1.I was inspired by the sudden death of my father and brother to take a year off and live in Latin America to rethink my life, and eventually shift fields to elder care, establishing Late Life Journey in 2007.
·A journey is an act of moving from one place to another; it is a passage.
·The later life part of one’s journey is when none of the old milestone markers in life really matter any more, so then what does?
2.Medicalization of old age and the lure of longevity versus quality of life distracts us from realizing that less can be more.Slow Medicine is avoiding overtreatment via good prevention screening, a special commitment undertaken by families and health professionals working together to achieve the very fullest understanding the complex, evolving needs of the aging.
3.What if later life has its own purpose, its own distinct developmental tasks? What if rather than maintaining or intensifying our engagement, we are actually called first to the kind of disengagement that allows for deeper reflection and consciousness to live out the remaining years with more meaning and value.
4.Common mistakes are made, despite the best intentions in investing our physical and emotional health planning, and caring for others:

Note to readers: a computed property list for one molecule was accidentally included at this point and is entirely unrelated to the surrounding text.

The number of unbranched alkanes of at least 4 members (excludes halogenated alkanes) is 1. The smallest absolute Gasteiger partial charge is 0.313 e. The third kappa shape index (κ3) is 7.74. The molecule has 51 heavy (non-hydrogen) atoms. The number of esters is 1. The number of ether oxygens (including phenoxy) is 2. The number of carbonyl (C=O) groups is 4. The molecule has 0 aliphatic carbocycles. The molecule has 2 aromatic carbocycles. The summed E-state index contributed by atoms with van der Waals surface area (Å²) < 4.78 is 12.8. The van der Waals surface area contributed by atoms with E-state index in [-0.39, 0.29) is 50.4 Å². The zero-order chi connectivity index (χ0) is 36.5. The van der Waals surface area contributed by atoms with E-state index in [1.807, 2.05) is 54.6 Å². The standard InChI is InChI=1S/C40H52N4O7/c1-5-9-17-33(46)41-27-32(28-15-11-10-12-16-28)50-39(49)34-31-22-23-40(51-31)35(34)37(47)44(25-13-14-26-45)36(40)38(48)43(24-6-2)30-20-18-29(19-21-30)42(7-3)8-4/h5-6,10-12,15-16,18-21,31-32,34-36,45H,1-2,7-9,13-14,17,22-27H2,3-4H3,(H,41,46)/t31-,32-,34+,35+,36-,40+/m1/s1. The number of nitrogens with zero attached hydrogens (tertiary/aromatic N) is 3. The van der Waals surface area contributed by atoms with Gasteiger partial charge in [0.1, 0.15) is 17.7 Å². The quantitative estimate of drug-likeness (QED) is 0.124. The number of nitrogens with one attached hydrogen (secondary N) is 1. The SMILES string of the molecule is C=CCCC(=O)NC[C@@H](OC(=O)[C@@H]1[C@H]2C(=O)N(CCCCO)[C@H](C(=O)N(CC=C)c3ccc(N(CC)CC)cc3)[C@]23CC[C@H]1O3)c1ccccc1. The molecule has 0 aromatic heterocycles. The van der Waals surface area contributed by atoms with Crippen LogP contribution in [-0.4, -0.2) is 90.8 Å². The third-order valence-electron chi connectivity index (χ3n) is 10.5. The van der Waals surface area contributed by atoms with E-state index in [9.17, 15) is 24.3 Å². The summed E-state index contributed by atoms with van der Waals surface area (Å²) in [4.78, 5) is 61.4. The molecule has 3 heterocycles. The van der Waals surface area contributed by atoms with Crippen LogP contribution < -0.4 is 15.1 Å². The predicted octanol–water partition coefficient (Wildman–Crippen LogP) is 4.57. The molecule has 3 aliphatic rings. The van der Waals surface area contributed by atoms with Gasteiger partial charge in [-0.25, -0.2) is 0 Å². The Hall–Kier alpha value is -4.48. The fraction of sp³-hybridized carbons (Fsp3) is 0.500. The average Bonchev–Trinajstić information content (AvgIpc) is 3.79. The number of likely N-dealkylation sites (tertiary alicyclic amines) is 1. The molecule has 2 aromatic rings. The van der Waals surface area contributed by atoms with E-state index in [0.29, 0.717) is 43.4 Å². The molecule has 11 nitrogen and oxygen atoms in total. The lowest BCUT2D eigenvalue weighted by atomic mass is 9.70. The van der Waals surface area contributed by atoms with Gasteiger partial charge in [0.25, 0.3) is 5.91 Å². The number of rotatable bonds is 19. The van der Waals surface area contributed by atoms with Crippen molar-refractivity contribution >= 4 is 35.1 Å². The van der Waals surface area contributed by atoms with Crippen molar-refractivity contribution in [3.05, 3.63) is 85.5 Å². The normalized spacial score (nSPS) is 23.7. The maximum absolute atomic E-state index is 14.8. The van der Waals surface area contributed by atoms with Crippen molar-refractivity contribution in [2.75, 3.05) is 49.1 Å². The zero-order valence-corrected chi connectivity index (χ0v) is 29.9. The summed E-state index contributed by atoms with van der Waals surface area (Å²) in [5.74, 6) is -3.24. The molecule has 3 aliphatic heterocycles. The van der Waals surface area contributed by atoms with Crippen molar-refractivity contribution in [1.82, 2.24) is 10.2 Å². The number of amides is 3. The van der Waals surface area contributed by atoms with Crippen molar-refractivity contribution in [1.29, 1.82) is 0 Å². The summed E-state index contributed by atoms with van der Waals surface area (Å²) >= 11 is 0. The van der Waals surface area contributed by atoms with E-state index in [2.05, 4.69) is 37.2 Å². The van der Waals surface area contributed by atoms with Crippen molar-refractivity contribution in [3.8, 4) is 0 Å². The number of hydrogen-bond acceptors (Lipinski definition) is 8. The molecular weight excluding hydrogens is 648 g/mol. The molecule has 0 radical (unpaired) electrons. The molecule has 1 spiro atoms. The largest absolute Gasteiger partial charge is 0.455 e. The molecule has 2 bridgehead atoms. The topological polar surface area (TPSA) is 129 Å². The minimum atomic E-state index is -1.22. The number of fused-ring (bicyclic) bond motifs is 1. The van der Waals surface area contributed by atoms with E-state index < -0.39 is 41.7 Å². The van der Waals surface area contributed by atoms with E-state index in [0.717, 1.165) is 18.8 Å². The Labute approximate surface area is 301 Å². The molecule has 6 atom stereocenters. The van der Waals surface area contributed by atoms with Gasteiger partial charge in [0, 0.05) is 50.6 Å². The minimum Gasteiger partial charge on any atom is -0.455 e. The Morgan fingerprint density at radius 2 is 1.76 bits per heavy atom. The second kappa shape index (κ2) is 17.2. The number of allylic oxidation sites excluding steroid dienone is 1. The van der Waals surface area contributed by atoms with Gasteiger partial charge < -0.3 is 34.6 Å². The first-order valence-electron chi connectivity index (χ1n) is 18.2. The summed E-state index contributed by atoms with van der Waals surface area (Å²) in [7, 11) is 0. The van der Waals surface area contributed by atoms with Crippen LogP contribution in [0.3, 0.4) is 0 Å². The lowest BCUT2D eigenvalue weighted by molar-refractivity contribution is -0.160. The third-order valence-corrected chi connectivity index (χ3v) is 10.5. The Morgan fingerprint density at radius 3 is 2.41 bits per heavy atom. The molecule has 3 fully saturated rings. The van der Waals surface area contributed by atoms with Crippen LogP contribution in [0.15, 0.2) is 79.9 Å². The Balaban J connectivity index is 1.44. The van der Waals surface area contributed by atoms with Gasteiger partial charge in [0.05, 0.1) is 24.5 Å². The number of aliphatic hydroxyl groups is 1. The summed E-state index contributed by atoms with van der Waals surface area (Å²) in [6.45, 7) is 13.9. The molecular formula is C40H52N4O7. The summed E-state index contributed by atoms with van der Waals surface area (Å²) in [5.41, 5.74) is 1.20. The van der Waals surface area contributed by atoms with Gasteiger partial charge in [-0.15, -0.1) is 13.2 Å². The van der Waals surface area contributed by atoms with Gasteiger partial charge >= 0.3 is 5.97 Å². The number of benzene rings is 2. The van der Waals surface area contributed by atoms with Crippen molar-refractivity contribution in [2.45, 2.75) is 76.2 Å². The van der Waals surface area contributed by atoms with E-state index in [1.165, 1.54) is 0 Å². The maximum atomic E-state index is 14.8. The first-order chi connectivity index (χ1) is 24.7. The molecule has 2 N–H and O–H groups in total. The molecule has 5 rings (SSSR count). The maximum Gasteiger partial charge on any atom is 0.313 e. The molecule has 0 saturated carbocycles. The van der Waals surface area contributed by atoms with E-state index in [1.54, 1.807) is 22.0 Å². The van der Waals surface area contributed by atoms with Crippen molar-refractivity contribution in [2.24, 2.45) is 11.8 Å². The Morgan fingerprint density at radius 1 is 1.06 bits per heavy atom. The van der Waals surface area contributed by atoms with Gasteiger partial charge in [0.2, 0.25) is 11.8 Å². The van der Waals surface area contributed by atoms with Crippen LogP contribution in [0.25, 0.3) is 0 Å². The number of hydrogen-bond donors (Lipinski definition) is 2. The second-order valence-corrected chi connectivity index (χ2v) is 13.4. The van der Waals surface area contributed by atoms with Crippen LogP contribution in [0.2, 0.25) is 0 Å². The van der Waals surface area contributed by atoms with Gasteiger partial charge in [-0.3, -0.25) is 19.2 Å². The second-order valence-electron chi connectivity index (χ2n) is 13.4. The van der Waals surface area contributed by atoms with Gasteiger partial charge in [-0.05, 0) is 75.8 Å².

·Waiting too long.When a parent says “Everything is just fine dear”, we don’t know what to do or how to talk with our parents, so you let it be. Yet every time an elder falls into crisis, it takes a toll on everyone and puts tremendous strain on an elder’s confidence that they will be able to return to their previous baseline.
·Ignoring the needfor slower transitions during times of change in our parents’ lives, and we just want to jump in and take over, imposing our judgments on best care when what they need is a slower approach with good communication so that they feel understood.
·Not asking and getting help: I always advise children of aging parents to do everything they can to remain the daughter or the son, avoiding caregiver burnout and not taking on 100% or even 50% of the care.
I believe we will return to a slower, gentler way of aging, moving towards acceptance, not denial.It is a fact that the longer you live the closer to death you are. Thank goodness for the aging of the baby boomers, as I believe we are changing and innovating the aging culture and late life journey.
Copyright The Larsen Group: Architects of Change 2008